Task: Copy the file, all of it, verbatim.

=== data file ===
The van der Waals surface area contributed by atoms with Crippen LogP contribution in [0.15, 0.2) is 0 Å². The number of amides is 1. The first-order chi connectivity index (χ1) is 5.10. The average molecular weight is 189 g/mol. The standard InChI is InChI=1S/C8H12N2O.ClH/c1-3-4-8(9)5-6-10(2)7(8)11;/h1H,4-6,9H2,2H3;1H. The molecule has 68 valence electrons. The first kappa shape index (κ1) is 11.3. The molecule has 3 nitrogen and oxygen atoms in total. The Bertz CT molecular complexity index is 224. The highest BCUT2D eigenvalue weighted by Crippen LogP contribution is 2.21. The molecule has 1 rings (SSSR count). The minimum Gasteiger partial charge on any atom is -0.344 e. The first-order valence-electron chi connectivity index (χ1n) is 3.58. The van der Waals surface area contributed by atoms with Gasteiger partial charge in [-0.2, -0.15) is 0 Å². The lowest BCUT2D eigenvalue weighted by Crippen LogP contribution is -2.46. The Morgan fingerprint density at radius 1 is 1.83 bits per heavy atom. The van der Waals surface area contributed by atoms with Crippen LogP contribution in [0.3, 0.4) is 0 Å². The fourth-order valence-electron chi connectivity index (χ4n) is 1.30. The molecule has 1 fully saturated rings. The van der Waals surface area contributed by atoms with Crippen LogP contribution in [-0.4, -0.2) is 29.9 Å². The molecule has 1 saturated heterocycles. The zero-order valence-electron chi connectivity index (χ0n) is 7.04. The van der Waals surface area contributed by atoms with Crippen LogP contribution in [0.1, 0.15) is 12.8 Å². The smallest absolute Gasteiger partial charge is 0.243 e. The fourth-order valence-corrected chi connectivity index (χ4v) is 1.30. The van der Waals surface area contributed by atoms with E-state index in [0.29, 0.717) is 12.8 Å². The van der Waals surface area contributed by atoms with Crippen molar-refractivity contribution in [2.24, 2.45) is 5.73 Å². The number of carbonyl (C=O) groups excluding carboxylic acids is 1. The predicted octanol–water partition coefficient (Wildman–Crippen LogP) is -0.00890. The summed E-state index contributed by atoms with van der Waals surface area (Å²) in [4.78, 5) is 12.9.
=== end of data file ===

The van der Waals surface area contributed by atoms with Crippen LogP contribution in [0.15, 0.2) is 0 Å². The number of amides is 1. The first-order chi connectivity index (χ1) is 5.10. The average molecular weight is 189 g/mol. The standard InChI is InChI=1S/C8H12N2O.ClH/c1-3-4-8(9)5-6-10(2)7(8)11;/h1H,4-6,9H2,2H3;1H. The molecule has 68 valence electrons. The first kappa shape index (κ1) is 11.3. The molecule has 3 nitrogen and oxygen atoms in total. The Bertz CT molecular complexity index is 224. The highest BCUT2D eigenvalue weighted by Crippen LogP contribution is 2.21. The molecule has 1 rings (SSSR count). The minimum Gasteiger partial charge on any atom is -0.344 e. The first-order valence-electron chi connectivity index (χ1n) is 3.58. The van der Waals surface area contributed by atoms with Gasteiger partial charge in [-0.2, -0.15) is 0 Å². The lowest BCUT2D eigenvalue weighted by Crippen LogP contribution is -2.46. The Morgan fingerprint density at radius 1 is 1.83 bits per heavy atom. The van der Waals surface area contributed by atoms with Crippen LogP contribution in [0.3, 0.4) is 0 Å². The fourth-order valence-electron chi connectivity index (χ4n) is 1.30. The molecule has 1 fully saturated rings. The van der Waals surface area contributed by atoms with Crippen LogP contribution in [-0.4, -0.2) is 29.9 Å². The molecule has 1 saturated heterocycles. The zero-order valence-electron chi connectivity index (χ0n) is 7.04. The van der Waals surface area contributed by atoms with Crippen LogP contribution in [0.1, 0.15) is 12.8 Å². The smallest absolute Gasteiger partial charge is 0.243 e. The fourth-order valence-corrected chi connectivity index (χ4v) is 1.30. The van der Waals surface area contributed by atoms with E-state index in [0.29, 0.717) is 12.8 Å². The van der Waals surface area contributed by atoms with Crippen molar-refractivity contribution in [2.24, 2.45) is 5.73 Å². The number of carbonyl (C=O) groups excluding carboxylic acids is 1. The predicted octanol–water partition coefficient (Wildman–Crippen LogP) is -0.00890. The summed E-state index contributed by atoms with van der Waals surface area (Å²) in [4.78, 5) is 12.9.